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Apr 24, 2014

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A yeast primer

By Gregg Smith

Fermentation, where would a brewer be without it? Certainly beer wouldn't be the same. Without yeast doing its job beer would be a very sweet cup of tea indeed. Of course you usually don't give it a second thought, just add a pack of yeast and let those little guys go to town right? Sure, and not quite.

Let's take some time to cover what can be done with the yeast to make your homebrew more like the commercial beers you enjoy. First, what's your favorite type of beer? Homebrew shops usually start new brewers off with ale kits, and there's a very good reason. Ale yeast is a unique strain (consider a strain the same as a purebred) which has a natural characteristic of working best in warm temperature ranges of approximately 60-75 degrees fahrenheit. Lacking sophisticated temperature control required for the fussier lager beers, ale is a logical place for most brewers to begin.

Perhaps you've continued to buy kit beers. That's okay because the suggestions made here can be instituted without changing anything else about the kit. Should you continue to use the packet of yeast under the can's plastic lid it's understandable; that packet is very convenient and frankly it's a no-brainer. Problem is you don't really know what conditions that yeast has seen. Yeast is very susceptible to temperature extremes and if it was stored in a hot warehouse it may have caused irreparable damage to the tiny yeast cells inside.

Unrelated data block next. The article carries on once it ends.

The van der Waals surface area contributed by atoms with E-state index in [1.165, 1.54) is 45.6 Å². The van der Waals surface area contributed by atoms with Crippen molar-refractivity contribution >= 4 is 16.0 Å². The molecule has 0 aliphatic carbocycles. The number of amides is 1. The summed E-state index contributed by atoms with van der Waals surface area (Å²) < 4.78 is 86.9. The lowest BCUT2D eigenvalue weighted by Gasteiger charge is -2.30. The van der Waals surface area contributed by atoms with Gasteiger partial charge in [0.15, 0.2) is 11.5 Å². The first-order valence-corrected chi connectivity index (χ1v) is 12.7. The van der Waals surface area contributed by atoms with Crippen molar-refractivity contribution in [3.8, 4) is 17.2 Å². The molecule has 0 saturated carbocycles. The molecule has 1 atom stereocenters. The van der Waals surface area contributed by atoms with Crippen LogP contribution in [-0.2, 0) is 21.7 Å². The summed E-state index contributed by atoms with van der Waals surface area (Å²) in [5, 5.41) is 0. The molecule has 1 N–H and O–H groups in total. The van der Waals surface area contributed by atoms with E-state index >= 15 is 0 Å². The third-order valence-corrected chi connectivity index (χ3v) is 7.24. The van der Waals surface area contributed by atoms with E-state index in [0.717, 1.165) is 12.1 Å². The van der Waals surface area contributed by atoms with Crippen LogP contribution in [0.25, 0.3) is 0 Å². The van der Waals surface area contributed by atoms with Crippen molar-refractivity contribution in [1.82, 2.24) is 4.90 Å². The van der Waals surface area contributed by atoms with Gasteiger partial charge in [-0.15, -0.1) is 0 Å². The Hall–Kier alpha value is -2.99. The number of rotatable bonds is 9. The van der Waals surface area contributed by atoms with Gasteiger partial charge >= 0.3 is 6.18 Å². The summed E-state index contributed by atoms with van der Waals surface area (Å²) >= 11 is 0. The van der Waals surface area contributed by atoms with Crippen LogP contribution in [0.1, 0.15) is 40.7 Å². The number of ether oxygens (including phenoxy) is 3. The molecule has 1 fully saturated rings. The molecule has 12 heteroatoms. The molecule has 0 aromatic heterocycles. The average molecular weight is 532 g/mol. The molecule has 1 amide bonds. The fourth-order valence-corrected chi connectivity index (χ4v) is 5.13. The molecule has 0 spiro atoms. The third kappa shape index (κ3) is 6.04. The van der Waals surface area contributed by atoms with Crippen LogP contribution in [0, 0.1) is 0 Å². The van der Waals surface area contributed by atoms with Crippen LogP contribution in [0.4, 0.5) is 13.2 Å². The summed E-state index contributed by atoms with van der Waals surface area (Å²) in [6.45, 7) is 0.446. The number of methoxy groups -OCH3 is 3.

Luck may be with you, but the probability is high for kit yeast to result in a sluggish fermentation, or worse, one which never starts. Instead of using the packet you get with the can see if your homebrew shop carries refrigerated packs of quality dry yeast. (There's also liquid yeast for more advanced styles and brewing) When arriving home treat it just as you would hops; place it in a zip plastic bag and store it in the 'fridge.

So you've switched to a high grade, known yeast variety, what's next? If you have been opening the packets and simply sprinkling the dry yeast into the fermenter you're overdue to make a little change. Before pitching (adding) the yeast allow it to acclimate first. You wouldn't go from couch potato to overnight marathon running would you? Don't expect this of your yeast either. Give it a chance to get in shape. At the start of your brewing day take the yeast out of the fridge and let it warm to room temperature. There, now that was an easy step.

The next step takes place about fifteen minutes before the end of your boil. Get a sanitized bowl and fill it half way with tepid (about 90 degree) water. Open the yeast, pour it in, stir gently,and let it sit. This process is called "rehydrating the yeast", It can be thought of as some warm up stretching in the morning. When the wort is cooled to around 70o degrees add the yeast. The other thing needed is oxygen so when you first pour water into your primary fermenter slosh it around a bit, but be careful not to slosh it after the yeast is pitched.

Once you've pitched the yeast treat it like an invited guest. Don't place it in the hottest room in the house. Pretend you're running a fine hotel and supply your boarder with a steady temperature range of 60 to 75 degrees. Over the next day or so you can check the fermenter for signs of activity; it should look like it's churning and bubbling. Ferment comes from the Latin word fervere "to boil" so the activity is normal and routinely begins within a day to a day and a half. The best overall advice is don't fret. Mother nature and the yeast will take care of everything over a week's time.